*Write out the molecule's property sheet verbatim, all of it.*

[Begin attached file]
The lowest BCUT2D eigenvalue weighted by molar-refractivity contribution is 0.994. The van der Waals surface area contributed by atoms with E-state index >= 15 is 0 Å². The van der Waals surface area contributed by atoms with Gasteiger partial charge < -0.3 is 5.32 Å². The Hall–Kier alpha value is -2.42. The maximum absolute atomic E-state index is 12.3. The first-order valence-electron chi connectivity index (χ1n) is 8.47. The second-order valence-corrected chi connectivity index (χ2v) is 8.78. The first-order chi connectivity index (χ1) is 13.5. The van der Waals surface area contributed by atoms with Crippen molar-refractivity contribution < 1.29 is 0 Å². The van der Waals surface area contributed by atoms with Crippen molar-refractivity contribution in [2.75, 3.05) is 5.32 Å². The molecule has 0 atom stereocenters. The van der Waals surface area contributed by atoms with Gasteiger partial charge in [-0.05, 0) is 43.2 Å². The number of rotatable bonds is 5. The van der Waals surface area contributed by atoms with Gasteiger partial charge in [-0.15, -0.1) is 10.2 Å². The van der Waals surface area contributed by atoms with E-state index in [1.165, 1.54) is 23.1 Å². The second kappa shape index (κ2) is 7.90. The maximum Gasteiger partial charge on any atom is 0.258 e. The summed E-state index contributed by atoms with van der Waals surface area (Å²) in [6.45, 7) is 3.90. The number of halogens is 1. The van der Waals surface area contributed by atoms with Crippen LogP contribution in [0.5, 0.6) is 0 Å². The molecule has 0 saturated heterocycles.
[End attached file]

The lowest BCUT2D eigenvalue weighted by molar-refractivity contribution is 0.994. The van der Waals surface area contributed by atoms with E-state index >= 15 is 0 Å². The van der Waals surface area contributed by atoms with Gasteiger partial charge < -0.3 is 5.32 Å². The Hall–Kier alpha value is -2.42. The maximum absolute atomic E-state index is 12.3. The first-order valence-electron chi connectivity index (χ1n) is 8.47. The second-order valence-corrected chi connectivity index (χ2v) is 8.78. The first-order chi connectivity index (χ1) is 13.5. The van der Waals surface area contributed by atoms with Crippen molar-refractivity contribution < 1.29 is 0 Å². The van der Waals surface area contributed by atoms with Crippen molar-refractivity contribution in [2.75, 3.05) is 5.32 Å². The molecule has 0 atom stereocenters. The van der Waals surface area contributed by atoms with Gasteiger partial charge in [-0.05, 0) is 43.2 Å². The number of rotatable bonds is 5. The van der Waals surface area contributed by atoms with Gasteiger partial charge in [-0.15, -0.1) is 10.2 Å². The van der Waals surface area contributed by atoms with E-state index in [1.165, 1.54) is 23.1 Å². The second kappa shape index (κ2) is 7.90. The maximum Gasteiger partial charge on any atom is 0.258 e. The summed E-state index contributed by atoms with van der Waals surface area (Å²) in [6.45, 7) is 3.90. The number of halogens is 1. The van der Waals surface area contributed by atoms with Crippen LogP contribution in [0.5, 0.6) is 0 Å². The molecule has 0 saturated heterocycles.